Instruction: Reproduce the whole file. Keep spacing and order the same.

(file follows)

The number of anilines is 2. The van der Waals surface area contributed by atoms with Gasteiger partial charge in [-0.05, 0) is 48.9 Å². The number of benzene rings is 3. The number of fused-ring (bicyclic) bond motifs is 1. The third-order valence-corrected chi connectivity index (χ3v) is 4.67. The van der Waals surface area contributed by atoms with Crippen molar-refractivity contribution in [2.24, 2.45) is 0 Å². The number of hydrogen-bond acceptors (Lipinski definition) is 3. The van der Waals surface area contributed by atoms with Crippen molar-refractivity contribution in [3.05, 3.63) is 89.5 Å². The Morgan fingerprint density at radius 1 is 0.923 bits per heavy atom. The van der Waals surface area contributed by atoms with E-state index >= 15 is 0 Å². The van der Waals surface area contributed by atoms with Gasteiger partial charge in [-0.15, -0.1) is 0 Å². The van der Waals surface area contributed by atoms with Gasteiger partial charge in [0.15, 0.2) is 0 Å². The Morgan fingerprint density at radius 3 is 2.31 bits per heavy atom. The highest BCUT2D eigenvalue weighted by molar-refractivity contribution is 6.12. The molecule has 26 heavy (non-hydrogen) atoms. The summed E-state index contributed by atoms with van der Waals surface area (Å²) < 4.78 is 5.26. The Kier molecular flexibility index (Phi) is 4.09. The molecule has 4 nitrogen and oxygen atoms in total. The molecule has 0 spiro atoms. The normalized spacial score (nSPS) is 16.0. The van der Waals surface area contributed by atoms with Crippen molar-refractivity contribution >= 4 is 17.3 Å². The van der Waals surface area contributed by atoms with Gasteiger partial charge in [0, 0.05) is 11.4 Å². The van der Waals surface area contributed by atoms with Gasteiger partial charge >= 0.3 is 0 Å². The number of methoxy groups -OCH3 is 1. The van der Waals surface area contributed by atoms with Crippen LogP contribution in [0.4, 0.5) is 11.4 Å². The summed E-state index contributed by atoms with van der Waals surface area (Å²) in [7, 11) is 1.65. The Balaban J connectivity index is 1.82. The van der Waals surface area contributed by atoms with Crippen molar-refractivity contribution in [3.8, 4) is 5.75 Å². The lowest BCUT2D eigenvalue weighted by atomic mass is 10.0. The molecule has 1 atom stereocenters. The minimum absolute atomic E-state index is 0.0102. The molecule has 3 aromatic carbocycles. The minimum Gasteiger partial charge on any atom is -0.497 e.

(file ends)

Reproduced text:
The number of anilines is 2. The van der Waals surface area contributed by atoms with Gasteiger partial charge in [-0.05, 0) is 48.9 Å². The number of benzene rings is 3. The number of fused-ring (bicyclic) bond motifs is 1. The third-order valence-corrected chi connectivity index (χ3v) is 4.67. The van der Waals surface area contributed by atoms with Crippen molar-refractivity contribution in [2.24, 2.45) is 0 Å². The number of hydrogen-bond acceptors (Lipinski definition) is 3. The van der Waals surface area contributed by atoms with Crippen molar-refractivity contribution in [3.05, 3.63) is 89.5 Å². The Morgan fingerprint density at radius 1 is 0.923 bits per heavy atom. The van der Waals surface area contributed by atoms with E-state index >= 15 is 0 Å². The van der Waals surface area contributed by atoms with Gasteiger partial charge in [-0.15, -0.1) is 0 Å². The van der Waals surface area contributed by atoms with Gasteiger partial charge in [0.15, 0.2) is 0 Å². The Morgan fingerprint density at radius 3 is 2.31 bits per heavy atom. The highest BCUT2D eigenvalue weighted by molar-refractivity contribution is 6.12. The molecule has 26 heavy (non-hydrogen) atoms. The summed E-state index contributed by atoms with van der Waals surface area (Å²) < 4.78 is 5.26. The Kier molecular flexibility index (Phi) is 4.09. The molecule has 4 nitrogen and oxygen atoms in total. The molecule has 0 spiro atoms. The normalized spacial score (nSPS) is 16.0. The van der Waals surface area contributed by atoms with Crippen molar-refractivity contribution >= 4 is 17.3 Å². The van der Waals surface area contributed by atoms with Gasteiger partial charge in [0, 0.05) is 11.4 Å². The van der Waals surface area contributed by atoms with Gasteiger partial charge >= 0.3 is 0 Å². The number of methoxy groups -OCH3 is 1. The van der Waals surface area contributed by atoms with Crippen LogP contribution in [0.4, 0.5) is 11.4 Å². The summed E-state index contributed by atoms with van der Waals surface area (Å²) in [7, 11) is 1.65. The Balaban J connectivity index is 1.82. The van der Waals surface area contributed by atoms with Crippen molar-refractivity contribution in [3.8, 4) is 5.75 Å². The lowest BCUT2D eigenvalue weighted by atomic mass is 10.0. The molecule has 1 atom stereocenters. The minimum absolute atomic E-state index is 0.0102. The molecule has 3 aromatic carbocycles. The minimum Gasteiger partial charge on any atom is -0.497 e.